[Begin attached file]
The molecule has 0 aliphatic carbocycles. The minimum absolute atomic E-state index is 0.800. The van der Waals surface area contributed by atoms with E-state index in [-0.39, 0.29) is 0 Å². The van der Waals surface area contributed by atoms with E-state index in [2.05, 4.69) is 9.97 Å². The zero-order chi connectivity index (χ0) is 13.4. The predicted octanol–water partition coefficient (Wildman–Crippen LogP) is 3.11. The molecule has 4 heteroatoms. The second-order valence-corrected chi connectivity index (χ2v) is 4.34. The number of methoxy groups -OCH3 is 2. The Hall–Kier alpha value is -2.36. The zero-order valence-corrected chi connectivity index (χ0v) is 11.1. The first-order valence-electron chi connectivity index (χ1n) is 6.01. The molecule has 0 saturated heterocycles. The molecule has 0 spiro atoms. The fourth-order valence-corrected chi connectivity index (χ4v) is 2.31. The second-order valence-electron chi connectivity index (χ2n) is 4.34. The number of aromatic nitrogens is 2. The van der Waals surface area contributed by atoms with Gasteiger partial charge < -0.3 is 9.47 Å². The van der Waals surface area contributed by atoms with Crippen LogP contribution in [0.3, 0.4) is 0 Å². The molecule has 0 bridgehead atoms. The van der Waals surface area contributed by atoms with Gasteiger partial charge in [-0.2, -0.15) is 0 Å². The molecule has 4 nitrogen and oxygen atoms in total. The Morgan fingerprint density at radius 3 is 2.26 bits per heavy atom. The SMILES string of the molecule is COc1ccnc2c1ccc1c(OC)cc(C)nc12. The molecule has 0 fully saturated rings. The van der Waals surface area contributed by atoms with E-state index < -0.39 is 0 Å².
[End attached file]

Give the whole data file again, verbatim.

The molecule has 0 aliphatic carbocycles. The minimum absolute atomic E-state index is 0.800. The van der Waals surface area contributed by atoms with E-state index in [-0.39, 0.29) is 0 Å². The van der Waals surface area contributed by atoms with E-state index in [2.05, 4.69) is 9.97 Å². The zero-order chi connectivity index (χ0) is 13.4. The predicted octanol–water partition coefficient (Wildman–Crippen LogP) is 3.11. The molecule has 4 heteroatoms. The second-order valence-corrected chi connectivity index (χ2v) is 4.34. The number of methoxy groups -OCH3 is 2. The Hall–Kier alpha value is -2.36. The zero-order valence-corrected chi connectivity index (χ0v) is 11.1. The first-order valence-electron chi connectivity index (χ1n) is 6.01. The molecule has 0 saturated heterocycles. The molecule has 0 spiro atoms. The fourth-order valence-corrected chi connectivity index (χ4v) is 2.31. The second-order valence-electron chi connectivity index (χ2n) is 4.34. The number of aromatic nitrogens is 2. The van der Waals surface area contributed by atoms with Gasteiger partial charge < -0.3 is 9.47 Å². The van der Waals surface area contributed by atoms with Crippen LogP contribution in [0.3, 0.4) is 0 Å². The molecule has 0 bridgehead atoms. The van der Waals surface area contributed by atoms with Gasteiger partial charge in [-0.2, -0.15) is 0 Å². The molecule has 4 nitrogen and oxygen atoms in total. The Morgan fingerprint density at radius 3 is 2.26 bits per heavy atom. The SMILES string of the molecule is COc1ccnc2c1ccc1c(OC)cc(C)nc12. The molecule has 0 fully saturated rings. The van der Waals surface area contributed by atoms with E-state index < -0.39 is 0 Å².